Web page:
Radiation dose linked to periodontitis after radiotherapy

Radiation dose can influence the development of apical periodontitis in patients undergoing radiotherapy for cancer, according to a study in Clinical Oral Investigations (January 6, 2012).

Researchers from Ghent University analyzed the effect of the radiation dose of oral radiotherapy for cancer on the presence of apical periodontitis in 36 patients without dental prescreening or specific preventive measures.

All patients had been diagnosed with cancer in the head and neck region and presented in the dental clinic following radiotherapy with side effects -- mainly radiation caries, according to the study authors. The panoramic radiographs of these patients were examined for several parameters, including tooth decay and apical periodontitis. The total radiation dose per tooth was determined.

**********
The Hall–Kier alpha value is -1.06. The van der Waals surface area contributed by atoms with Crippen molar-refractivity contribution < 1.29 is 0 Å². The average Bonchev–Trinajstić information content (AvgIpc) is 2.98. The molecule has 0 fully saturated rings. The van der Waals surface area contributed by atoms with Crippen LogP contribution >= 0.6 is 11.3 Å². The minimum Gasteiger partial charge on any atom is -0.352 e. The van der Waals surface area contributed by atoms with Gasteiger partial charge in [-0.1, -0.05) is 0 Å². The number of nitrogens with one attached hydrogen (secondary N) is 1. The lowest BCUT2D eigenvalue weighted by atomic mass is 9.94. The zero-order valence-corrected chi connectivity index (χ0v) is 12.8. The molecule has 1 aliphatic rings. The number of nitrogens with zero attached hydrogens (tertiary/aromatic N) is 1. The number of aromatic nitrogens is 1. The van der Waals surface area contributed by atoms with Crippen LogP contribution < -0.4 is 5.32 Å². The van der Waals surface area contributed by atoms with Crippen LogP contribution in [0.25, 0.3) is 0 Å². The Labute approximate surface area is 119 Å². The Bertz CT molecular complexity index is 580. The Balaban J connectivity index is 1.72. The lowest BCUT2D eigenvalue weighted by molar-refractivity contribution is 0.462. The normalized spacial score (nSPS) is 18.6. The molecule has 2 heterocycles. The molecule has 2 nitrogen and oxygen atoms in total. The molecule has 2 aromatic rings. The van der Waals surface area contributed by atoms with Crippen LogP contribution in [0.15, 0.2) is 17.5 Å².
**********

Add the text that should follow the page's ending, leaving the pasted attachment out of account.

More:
The researchers scored 628 teeth and found tooth decay in 88.2% of the teeth. Radiographic signs of apical periodontitis were found in 9.1% of the teeth. Teeth with apical periodontitis had significantly more caries present. The radiation dose was significantly higher for teeth with apical periodontitis (37.2 versus 24.9 Gy).

"This study found that in zones with higher radiation dose, inflammation of the jawbone due to bacterial infection of the root canal is more likely to develop," the researchers wrote. "An increase of this prevalence of apical periodontitis in irradiated bone found in this study needs to be taken into account in the dental evaluation before the start of radiotherapy."

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